These internal problems were compounded by a general slump in the TTRPG market, a slump that remains somewhat of a mystery to Riggs. Whilst TSR employees blamed the rise of computer games and Magic the Gathering but Riggs isn’t satisfied with that answer.
“For the 1990s I don't have a good reason why TTRPG books were declining” he says, but as he points out the TTRPG slump started before Magic was first released and he finds it fascinating that there is an odd synchronicity with both the fall of TSR and Marvel comics happening within a short space of time.
With Gygax out of the picture, the person at the centre of this crash is Lorraine Williams and Riggs is careful to try and paint a nuanced picture of her. His one-sentence overview is that “Lorraine is better than the collective memory would have you believe because she saved ‘Dungeons & Dragons’ in 1985 but the failure of the company in 1997 must also be laid at her feet.”
Riggs is also keen to point out to me that, “If you talked to people at the company, they kind of preferred Lorraine over Gary.” At least with Williams at the helm, TSR employees were paid on time.
“IF YOU TALKED TO PEOPLE AT THE COMPANY, THEY KIND OF PREFERRED LORRAINE OVER GARY”
When pressed on how Williams -clearly no fool- allowed such a fatal buildup of problems at TSR to happen Riggs explains “I think that she was a person who was very private and very concerned with face” and that she liked yes-people and, under those conditions, it was hard for her to admit that problems were building up.
Riggs recognises that, because he was unable to get an interview with Williams for the book, the story of TSR phase two, “will never be complete without her words.” In particular he’s still keen to know “if she was accurately appraised of the situation with the debt with Random House.”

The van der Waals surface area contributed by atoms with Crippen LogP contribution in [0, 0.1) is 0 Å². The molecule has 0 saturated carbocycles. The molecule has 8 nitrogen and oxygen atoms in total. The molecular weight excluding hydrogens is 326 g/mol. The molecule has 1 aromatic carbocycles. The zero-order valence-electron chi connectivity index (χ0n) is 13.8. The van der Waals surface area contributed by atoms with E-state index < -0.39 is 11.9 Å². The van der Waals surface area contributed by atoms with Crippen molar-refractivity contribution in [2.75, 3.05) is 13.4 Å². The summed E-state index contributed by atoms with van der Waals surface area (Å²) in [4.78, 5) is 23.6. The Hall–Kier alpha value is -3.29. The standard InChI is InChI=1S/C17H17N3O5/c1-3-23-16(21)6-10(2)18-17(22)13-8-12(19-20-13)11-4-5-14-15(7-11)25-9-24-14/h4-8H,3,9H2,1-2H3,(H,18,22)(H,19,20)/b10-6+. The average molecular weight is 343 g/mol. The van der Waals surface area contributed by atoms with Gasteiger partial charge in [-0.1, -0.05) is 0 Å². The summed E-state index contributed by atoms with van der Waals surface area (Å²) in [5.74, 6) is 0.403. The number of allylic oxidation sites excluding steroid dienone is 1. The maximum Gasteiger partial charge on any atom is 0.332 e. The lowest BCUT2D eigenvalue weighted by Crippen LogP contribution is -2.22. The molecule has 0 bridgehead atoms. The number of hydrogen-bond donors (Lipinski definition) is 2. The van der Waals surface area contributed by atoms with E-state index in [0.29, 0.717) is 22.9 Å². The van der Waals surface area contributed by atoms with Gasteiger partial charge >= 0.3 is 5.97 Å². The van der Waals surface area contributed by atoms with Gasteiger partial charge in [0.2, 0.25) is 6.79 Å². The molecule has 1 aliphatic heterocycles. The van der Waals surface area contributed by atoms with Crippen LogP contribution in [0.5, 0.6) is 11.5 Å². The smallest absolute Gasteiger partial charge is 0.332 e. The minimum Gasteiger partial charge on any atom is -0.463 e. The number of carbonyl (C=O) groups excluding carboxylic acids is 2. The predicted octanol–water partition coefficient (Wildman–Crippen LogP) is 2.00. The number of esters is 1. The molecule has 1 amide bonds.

In other words, was she aware that loans from Random House were being added to gross profit? It is easy to understand why this is such an important question for Riggs; if Williams was making decisions based on inaccurate books, one can see why other mistakes might have sprung from that.
Still despite his disappointment Riggs understands why Williams wouldn’t want to be interviewed about her time running TSR. As depressing as it is unsurprising, the woman in charge of a large geek property has not been treated kindly by fans and colleagues.
“I think a lot of what was said about her was based in some misogyny.” Riggs says. “I heard an awful lot of physical descriptions of her,” he adds, something that never came up when people complained about Gygax.
Riggs doesn’t include any of those physical descriptions of people in the book, however he does acknowledge that perhaps he should have. “It might have been valid since it no doubt was part of her everyday life at the company.” Ultimately though he decided not to include them as “there comes a point at which repeating raw insults gives them strength.”
Riggs goes on to argue that the myth of the evil Lorraine Williams that has come to exist in TSR lore was built up by Gygax as part of his explanation for how he lost control of the company whilst shielding him, despite also nearly bankrupting TSR, from similar levels of criticism.
In addition to a broad, detailed, and entertaining, history of the latter days of TSR, Slaying the Dragon is then a much needed revision of Williams’ place in the story of role-playing games. She is not the wicked witch who stole and subsequently ruined D&D. She was a businesswoman.
Though she made poor choices that would ultimately sink the company, she was also able to save it from bankruptcy in the 1980s and managed to “keep the lights on for another 12 years” and without that second phase of TSR who knows what the TTRPG world would look like...
Slaying the Dragon: A Secret History of Dungeons & Dragons is out now, published by St. Martin's Press
You can find Ben Riggs on Twitter where he's currently sharing some eye opening sales figures for this era of TSR
Luke Frostick is a British writer based in Istanbul. He is the editor of The Bosphorus Review of Books and regular contributor to the Three Crows Magazine. His fiction and nonfiction can be found in a bunch of other places.